I wasn't sure if I was planning to post about the topic at the upcoming Agudah convention about blogging. As many people pointed out, the Agudah really isn't the pulse of any community anymore. The convention really is as much or more about networking and shidduchim as it is social responsibility. It isn't the momentous gathering of and about the community many presume it represents. I say that not as a dig at the Agudah, but rather to point out simply that the community it is thought it speaks for, American chareidim, are not accurately reflected by one entity.
It has already been covered here, here, here and here to mention only a few places. Orthomom was the first to post the title of the talk, as printed in a Hamodia ad: ...Have bloggers declared open season on Torah Authority?
But then Wolf posted on the topic and pointed out that its ludicrous to speak of "blogs" as a single entity anymore than to speak of books as an entity. There are good books and bad books. Good blogs and bad blogs.
While I agree, his post caused me to think more about what is objectionable about blogging. I think that unlike books which do not necessarily share a relationship, blogs do. For one thing, they are interactive. Even if the content is highly controlled (and approved) doesn't the blog link to other blogs? Even if all of them are approved, doesn't at least some of them link to ones which aren't? Even if none of them do, what prevents commenters from linking to their own blogs, which may not be approved? What about the fact that many people access new posts through aggregators like Jrants or Jblogosphere or JewishBlogging? Or through Google blog search? And if you click that last link, you'll see I had searched for the word "Torah." The first result as of this posting is called "Reading the Torah as Wisdom, Not Law." The second result is "Replacing Secular Values with Torah Values" on a different blog. It is very possible that the second post is something which, what I shall term Agudists for convenience, would love, maybe even print out and leave a pile in their shul. But the one right before it? Ay yi yi yi yi. And I haven't even mentioned content.
That is the point: the mixture. Even that which they'd generally consider good contains admixtures that would and does shock them. Everyone thinks Hirhurim is great, right? But even there in the comments you'll find people saying things that would literally make some people nauseous. (Putting aside the issue of a young man independently publishing his "musings" as he sees fit, which is simply an issue for Agudists.)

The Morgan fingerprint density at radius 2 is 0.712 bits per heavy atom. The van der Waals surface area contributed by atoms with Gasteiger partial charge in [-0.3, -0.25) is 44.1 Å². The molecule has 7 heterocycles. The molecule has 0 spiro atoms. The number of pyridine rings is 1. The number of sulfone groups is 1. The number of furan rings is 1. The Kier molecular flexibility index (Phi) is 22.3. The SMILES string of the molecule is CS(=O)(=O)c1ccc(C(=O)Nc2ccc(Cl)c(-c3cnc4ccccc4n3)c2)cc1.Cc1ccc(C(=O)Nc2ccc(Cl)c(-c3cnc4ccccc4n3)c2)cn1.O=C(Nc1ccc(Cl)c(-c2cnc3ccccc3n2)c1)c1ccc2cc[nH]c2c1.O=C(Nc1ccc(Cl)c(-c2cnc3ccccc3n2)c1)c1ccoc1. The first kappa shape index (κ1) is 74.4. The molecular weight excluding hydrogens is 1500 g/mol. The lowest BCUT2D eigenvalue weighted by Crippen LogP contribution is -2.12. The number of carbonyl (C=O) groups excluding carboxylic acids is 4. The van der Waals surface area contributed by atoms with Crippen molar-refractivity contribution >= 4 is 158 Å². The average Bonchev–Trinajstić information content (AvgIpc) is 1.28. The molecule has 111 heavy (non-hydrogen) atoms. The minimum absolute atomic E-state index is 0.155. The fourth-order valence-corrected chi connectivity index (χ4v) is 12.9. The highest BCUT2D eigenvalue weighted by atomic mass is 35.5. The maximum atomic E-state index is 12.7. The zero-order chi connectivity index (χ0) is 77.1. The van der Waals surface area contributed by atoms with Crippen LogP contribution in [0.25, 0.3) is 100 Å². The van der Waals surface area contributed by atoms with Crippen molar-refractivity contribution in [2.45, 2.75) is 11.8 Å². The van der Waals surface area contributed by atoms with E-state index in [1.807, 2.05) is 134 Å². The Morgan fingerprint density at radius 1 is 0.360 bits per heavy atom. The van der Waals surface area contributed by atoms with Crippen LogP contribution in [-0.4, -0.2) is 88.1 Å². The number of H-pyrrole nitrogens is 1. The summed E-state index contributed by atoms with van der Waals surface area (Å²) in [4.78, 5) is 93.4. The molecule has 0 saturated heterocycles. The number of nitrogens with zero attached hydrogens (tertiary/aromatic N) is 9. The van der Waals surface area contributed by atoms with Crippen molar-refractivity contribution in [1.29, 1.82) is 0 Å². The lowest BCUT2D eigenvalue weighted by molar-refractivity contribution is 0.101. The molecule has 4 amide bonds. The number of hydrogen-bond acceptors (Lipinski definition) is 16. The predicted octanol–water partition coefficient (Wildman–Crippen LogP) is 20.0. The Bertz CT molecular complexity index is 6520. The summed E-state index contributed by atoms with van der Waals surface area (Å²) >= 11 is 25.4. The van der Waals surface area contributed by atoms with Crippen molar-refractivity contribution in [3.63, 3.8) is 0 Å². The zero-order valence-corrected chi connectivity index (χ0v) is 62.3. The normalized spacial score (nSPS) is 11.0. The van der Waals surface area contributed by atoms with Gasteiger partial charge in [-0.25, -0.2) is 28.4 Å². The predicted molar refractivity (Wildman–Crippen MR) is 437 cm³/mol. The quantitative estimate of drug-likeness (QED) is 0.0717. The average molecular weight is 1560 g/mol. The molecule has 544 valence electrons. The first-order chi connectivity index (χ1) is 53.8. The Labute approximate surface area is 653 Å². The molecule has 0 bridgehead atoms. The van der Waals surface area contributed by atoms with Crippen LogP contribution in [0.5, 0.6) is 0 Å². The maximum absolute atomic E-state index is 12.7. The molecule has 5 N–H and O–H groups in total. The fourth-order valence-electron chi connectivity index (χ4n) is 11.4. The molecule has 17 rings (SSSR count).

I can recall reading a book about peshat and derash which really didn't contain anything that untraditional. It was just in erudite English and by a person with a fancy, untraditional name who had a resume I would have considered suspect at the time. But I felt illicit. I felt lightheaded, even guilty and was sure I shouldn't be reading it. (It was a while ago.) To someone who is not used to things they have developed a sensitivity about even slight deviations, to say nothing about major ones, are shocking beyond belief.
Not that this is the Agudah attitude per se, but remember that there are people who wouldn't learn Torah from a sefer printed by specific publishing houses! Hypersensitive or not, even that which seems prima facie unobjectionable in the blogosphere is positively laced with what they think is hemlock. The best of it is still the worst of it.
In a way this is similar to the objection to `Torah U-Madda.' Yesterday Hirhurim posted a thought by R. Elhanan Wasserman. Now, R. Wasserman was known as one of the greatest critics of Yeshiva University. He repeatedly refused invitation from R. Dr. Bernard Revel to give a shiur at RIETS. Yet according to Hirhurim the thought in his post was given at the Hildesheimer Rabbinerseminar in Berlin, where students needed to get PhDs as a condition for receiving rabbinic ordination, where source criticism of rabbinic literature and philology were part of the curriculum, where even the Deutero-Isaiah position was taught by one instructor. This same seminary was actually looked down upon by Lithuanian rabbis. Why would R. Wasserman oppose RIETS more than that institution? Someone pointed out to me the simple explanation that I should not have overlooked: he objected to the idea of a Yeshiva University; to the fact that the same institution which granted academic degrees also granted rabbinic ordination. In other words, the mixture. Of course.
Agree or not, you can't just make them realize that some are good and some are bad. That would be projection onto them.
If I may borrow a graphic, here is Greg of the wonderful Presence's banner.